Arizona Gov. Brewer contemplates January primary
Copper State Gov. Jan Brewer is evidently feeling a little left out when it comes to the 2012 presidential contest, and is considering moving the state’s presidential primary to the last Tuesday in January for extra attention.
The move, which doesn’t have to be made until 150 days before the chosen date, according to reporter Howard Fischer of Capital Media Services, would throw a major wrench into the nomination calendar already agreed to be the two major political parties. In that calendar, Iowa is set to lead the contests with its caucuses on Feb. 6, and New Hampshire a week later with its first-in-the-nation primary. On the party calendar, Arizona would hold its primary on Feb. 28.
Brewer told Fischer that such a move would give her state the national attention she believes it deserves.
“Arizona is at the forefront of advancing solutions to national issues such as immigration and border security, Medicaid spending, and the financial crisis,” Brewer said.
“It only makes sense that our state be positioned to have its voice heard loud and clear when it comes to the presidential nomination process,” she continued. “Moving Arizona’s presidential preference primary election into January would ensure that our citizens are major players in the 2012 campaign.”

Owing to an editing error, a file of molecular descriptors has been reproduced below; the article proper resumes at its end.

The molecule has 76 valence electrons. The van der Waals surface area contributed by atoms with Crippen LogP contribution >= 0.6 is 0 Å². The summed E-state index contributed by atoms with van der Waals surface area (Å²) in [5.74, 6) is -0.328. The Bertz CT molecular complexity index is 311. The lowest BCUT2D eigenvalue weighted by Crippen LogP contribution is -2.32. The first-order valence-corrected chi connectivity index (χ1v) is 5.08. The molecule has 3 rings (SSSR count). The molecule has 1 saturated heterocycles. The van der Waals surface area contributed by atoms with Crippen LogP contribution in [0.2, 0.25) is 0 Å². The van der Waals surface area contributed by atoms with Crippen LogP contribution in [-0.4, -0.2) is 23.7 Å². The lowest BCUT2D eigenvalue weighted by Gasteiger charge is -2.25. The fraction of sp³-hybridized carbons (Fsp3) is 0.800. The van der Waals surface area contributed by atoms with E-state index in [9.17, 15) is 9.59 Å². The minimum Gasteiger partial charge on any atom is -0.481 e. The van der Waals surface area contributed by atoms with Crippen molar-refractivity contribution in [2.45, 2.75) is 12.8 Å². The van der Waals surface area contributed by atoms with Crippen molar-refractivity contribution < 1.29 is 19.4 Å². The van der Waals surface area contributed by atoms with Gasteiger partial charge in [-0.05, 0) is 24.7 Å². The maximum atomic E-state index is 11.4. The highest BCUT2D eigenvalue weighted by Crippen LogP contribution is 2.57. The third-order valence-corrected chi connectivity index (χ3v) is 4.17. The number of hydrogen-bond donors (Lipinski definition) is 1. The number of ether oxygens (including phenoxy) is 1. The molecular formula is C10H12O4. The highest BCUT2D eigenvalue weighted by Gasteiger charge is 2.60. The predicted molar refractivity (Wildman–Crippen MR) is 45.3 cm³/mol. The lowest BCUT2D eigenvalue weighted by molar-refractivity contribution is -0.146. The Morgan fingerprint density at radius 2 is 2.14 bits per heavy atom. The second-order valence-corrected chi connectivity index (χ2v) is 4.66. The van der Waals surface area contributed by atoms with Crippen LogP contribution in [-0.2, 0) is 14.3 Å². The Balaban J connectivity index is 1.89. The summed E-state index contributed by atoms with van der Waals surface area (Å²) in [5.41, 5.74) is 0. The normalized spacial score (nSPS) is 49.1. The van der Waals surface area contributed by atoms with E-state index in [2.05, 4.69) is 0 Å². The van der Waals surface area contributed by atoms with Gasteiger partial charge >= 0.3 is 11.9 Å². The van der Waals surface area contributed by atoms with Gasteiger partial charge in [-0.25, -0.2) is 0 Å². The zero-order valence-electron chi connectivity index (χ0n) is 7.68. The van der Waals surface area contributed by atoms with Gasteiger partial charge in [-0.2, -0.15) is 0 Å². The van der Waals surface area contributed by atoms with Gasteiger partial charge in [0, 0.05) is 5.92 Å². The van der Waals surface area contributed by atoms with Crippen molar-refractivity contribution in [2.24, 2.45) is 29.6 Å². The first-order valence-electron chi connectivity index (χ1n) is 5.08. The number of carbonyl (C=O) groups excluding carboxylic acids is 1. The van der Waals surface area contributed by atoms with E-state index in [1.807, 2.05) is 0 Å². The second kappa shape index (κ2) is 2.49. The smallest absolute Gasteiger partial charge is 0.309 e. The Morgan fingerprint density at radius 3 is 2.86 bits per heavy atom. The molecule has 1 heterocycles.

The potential move by Arizona is also complicated by Florida scheduling its primary on Jan. 31, 2012.
States that skip forward in the nomination line do face punishments from their respective parties. Specifically, they can lose up to half of their assigned delegates for the national convention, which, for Republicans, is scheduled to take place in Florida.
The Iowa GOP, led by Chairman Matt Strawn signed onto a Nevada letter in late March that calls for the Republican National Convention to be moved if Florida doesn’t play by the calendar rules.
In past election seasons, including 2008, when other states rumbled about moving their dates ahead of Iowa and New Hampshire, the candidates themselves were placed on the spot as to whether or not they would support the nomination calendar set in place by their national political party. Although GOP candidate Fred Karger has openly stated that other states should respect the existing calendar, none of the major candidates have as of yet voiced such a preference.
Even with open support of candidates in 2008 the two first national contests narrowly averted being forced to move into December 2007.